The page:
Saturday, February 01, 2014

Namibia gets one of two new Ramsar sites

Two new Ramsar wetland sites have been designated – Bwabwata in Okavango, Namibia, which will be the country’s 5th, and Tanjung Puting National Park in Indonesia.
Situated in the Bwabwata National Park, the site covers the lower Okavango River, part of the Okavango Delta Panhandle and permanently or temporarily flooded marshes and floodplains bordered by riparian forest and open woodland. It supports IUCN Red-Listed species, including the vulnerable African elephant, hippopotamus, lion, slaty egret and the endangered grey crowned crane.
The site supports one of the highest diversities of species in the Zambezian Flooded Savannas ecoregion. Over 400 species of birds have been recorded, the highest number of any site in Namibia.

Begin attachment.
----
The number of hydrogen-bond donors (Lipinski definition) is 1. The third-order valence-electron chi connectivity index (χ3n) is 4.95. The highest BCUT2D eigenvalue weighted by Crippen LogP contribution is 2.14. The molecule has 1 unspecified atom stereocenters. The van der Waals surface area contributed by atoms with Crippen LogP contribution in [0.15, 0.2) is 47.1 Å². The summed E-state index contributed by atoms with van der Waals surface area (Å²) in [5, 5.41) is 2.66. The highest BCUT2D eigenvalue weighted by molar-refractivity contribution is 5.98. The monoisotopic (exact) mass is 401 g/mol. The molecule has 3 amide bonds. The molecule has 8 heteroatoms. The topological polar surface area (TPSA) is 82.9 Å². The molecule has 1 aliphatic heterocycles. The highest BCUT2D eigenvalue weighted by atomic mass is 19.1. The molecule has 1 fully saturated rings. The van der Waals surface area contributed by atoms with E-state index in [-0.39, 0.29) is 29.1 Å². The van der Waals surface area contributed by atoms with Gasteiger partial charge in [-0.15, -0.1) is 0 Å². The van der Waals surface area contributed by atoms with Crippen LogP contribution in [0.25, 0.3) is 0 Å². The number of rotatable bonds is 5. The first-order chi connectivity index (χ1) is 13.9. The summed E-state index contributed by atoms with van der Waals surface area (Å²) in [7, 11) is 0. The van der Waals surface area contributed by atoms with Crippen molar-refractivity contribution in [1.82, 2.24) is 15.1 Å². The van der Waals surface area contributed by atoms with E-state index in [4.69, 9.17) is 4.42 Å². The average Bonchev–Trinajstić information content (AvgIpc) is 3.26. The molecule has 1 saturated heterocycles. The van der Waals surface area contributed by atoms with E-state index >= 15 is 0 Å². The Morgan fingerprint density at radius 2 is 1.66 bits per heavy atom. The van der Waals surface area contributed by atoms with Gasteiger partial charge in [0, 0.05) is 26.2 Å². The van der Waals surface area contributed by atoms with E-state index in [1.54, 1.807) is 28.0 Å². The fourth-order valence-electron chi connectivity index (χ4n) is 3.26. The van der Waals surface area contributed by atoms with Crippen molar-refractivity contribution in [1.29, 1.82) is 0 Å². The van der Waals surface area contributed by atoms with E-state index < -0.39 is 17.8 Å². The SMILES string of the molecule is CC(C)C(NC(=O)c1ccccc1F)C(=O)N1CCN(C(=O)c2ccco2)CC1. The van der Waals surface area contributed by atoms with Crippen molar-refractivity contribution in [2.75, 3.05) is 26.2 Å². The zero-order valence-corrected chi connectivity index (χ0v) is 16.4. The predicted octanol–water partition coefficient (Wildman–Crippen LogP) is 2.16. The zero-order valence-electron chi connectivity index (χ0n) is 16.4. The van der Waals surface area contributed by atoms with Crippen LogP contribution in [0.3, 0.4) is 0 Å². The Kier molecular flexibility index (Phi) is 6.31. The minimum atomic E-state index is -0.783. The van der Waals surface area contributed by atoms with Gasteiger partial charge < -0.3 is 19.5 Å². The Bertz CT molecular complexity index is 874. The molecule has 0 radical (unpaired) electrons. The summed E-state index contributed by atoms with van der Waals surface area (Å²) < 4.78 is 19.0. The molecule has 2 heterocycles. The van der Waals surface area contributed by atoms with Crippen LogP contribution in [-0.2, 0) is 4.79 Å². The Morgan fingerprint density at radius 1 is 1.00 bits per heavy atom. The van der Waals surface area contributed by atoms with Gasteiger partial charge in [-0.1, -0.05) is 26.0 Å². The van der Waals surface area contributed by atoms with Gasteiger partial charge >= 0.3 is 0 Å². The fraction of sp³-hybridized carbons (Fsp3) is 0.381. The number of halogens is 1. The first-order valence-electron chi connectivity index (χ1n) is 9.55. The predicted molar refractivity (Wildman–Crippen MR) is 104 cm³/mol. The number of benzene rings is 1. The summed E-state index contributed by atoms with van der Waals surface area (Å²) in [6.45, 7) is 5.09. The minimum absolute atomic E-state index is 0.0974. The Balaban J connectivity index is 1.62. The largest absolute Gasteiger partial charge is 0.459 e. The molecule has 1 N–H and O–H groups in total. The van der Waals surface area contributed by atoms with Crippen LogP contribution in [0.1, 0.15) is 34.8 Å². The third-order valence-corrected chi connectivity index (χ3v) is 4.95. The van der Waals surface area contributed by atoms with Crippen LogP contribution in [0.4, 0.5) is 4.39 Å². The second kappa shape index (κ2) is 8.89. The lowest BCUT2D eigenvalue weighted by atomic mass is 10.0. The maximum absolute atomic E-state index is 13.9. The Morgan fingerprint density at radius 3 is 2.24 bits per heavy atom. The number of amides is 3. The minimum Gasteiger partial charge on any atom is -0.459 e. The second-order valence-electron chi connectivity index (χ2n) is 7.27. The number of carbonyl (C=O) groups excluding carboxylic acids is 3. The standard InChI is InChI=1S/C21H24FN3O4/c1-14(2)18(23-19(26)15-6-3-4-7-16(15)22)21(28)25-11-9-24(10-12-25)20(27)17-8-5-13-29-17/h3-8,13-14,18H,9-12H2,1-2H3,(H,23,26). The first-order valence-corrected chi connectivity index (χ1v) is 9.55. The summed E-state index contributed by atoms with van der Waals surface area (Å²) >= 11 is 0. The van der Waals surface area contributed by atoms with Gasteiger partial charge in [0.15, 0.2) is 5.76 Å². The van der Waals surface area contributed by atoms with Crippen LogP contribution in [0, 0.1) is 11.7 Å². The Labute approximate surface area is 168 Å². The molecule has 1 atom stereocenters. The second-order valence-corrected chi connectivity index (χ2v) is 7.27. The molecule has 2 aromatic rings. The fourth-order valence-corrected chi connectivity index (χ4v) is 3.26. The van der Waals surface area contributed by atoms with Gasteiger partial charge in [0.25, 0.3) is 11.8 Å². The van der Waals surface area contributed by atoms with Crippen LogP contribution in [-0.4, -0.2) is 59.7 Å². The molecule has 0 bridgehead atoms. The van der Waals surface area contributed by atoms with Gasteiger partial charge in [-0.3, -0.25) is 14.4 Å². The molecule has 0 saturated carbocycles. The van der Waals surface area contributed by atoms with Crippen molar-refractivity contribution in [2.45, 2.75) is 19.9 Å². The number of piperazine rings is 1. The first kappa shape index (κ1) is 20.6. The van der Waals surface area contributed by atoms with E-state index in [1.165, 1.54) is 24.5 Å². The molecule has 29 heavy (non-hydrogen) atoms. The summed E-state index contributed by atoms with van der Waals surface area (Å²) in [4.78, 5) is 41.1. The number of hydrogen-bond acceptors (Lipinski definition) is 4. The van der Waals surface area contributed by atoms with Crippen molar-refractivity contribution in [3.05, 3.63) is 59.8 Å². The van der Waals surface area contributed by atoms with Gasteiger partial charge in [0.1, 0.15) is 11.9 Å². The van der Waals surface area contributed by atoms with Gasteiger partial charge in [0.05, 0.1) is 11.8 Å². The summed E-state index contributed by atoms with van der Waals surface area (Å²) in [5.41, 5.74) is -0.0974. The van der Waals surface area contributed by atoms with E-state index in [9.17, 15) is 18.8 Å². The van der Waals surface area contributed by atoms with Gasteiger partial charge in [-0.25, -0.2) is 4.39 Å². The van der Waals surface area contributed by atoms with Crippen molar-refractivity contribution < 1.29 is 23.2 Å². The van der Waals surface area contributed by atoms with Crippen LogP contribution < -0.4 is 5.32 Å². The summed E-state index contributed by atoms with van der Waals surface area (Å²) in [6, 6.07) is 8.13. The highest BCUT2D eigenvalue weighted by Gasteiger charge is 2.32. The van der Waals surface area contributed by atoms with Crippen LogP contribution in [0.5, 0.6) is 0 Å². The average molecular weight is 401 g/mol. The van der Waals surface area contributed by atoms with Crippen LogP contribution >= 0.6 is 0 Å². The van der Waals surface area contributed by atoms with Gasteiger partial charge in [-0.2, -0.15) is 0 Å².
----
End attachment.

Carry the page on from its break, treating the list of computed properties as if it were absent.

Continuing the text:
Tanjung Puting National Park is one of the most important conservation areas in Central Kalimantan, acting as a water reservoir and representing one of the largest remaining habitats of the endangered Kalimantan Orangutan Pongo pygmaeus. The site consists of seven different types of swamp, including peat swamp forests, lowland tropical rainforest, freshwater swamp forests and as well as mangroves and coastal forest.
It supports large numbers of endemic species of flora and fauna adapted to the predominant acidic peat swamp environment. Sites are recognised by the Ramsar Convention Secretariat as a Wetland of International Importance and that the country’s comitment to maintain the ecological character of them. – (Wildlife Extra)

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